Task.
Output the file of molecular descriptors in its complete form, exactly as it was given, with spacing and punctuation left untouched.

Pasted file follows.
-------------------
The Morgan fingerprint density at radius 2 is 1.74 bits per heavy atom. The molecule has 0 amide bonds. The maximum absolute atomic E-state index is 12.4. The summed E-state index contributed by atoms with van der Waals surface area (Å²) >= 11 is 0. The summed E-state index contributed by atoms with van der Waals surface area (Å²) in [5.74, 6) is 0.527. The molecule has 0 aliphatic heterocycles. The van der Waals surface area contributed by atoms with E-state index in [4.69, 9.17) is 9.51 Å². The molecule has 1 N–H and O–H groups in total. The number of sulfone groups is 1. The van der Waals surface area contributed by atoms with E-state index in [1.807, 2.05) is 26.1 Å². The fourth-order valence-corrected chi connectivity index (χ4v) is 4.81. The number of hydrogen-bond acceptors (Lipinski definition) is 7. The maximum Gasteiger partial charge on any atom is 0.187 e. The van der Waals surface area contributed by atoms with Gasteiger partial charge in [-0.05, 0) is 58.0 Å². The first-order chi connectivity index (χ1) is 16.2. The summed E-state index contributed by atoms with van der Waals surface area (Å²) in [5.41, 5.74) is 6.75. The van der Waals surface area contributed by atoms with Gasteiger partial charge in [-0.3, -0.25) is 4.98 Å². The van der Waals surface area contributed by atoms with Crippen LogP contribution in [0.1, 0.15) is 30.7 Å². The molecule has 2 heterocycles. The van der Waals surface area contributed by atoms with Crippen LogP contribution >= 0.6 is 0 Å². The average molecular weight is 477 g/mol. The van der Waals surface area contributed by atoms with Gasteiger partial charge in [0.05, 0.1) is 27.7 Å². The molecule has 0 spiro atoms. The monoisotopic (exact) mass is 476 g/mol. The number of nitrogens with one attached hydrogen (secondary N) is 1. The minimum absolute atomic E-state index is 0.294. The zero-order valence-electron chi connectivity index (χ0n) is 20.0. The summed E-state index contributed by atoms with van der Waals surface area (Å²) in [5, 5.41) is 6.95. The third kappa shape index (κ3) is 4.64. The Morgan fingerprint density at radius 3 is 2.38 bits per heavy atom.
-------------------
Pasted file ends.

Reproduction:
The Morgan fingerprint density at radius 2 is 1.74 bits per heavy atom. The molecule has 0 amide bonds. The maximum absolute atomic E-state index is 12.4. The summed E-state index contributed by atoms with van der Waals surface area (Å²) >= 11 is 0. The summed E-state index contributed by atoms with van der Waals surface area (Å²) in [5.74, 6) is 0.527. The molecule has 0 aliphatic heterocycles. The van der Waals surface area contributed by atoms with E-state index in [4.69, 9.17) is 9.51 Å². The molecule has 1 N–H and O–H groups in total. The number of sulfone groups is 1. The van der Waals surface area contributed by atoms with E-state index in [1.807, 2.05) is 26.1 Å². The fourth-order valence-corrected chi connectivity index (χ4v) is 4.81. The number of hydrogen-bond acceptors (Lipinski definition) is 7. The maximum Gasteiger partial charge on any atom is 0.187 e. The van der Waals surface area contributed by atoms with Gasteiger partial charge in [-0.05, 0) is 58.0 Å². The first-order chi connectivity index (χ1) is 16.2. The summed E-state index contributed by atoms with van der Waals surface area (Å²) in [5.41, 5.74) is 6.75. The van der Waals surface area contributed by atoms with Gasteiger partial charge in [-0.3, -0.25) is 4.98 Å². The van der Waals surface area contributed by atoms with Crippen LogP contribution in [0.1, 0.15) is 30.7 Å². The molecule has 2 heterocycles. The van der Waals surface area contributed by atoms with Crippen LogP contribution >= 0.6 is 0 Å². The average molecular weight is 477 g/mol. The van der Waals surface area contributed by atoms with Gasteiger partial charge in [0.05, 0.1) is 27.7 Å². The molecule has 0 spiro atoms. The monoisotopic (exact) mass is 476 g/mol. The number of nitrogens with one attached hydrogen (secondary N) is 1. The minimum absolute atomic E-state index is 0.294. The zero-order valence-electron chi connectivity index (χ0n) is 20.0. The summed E-state index contributed by atoms with van der Waals surface area (Å²) in [5, 5.41) is 6.95. The third kappa shape index (κ3) is 4.64. The Morgan fingerprint density at radius 3 is 2.38 bits per heavy atom.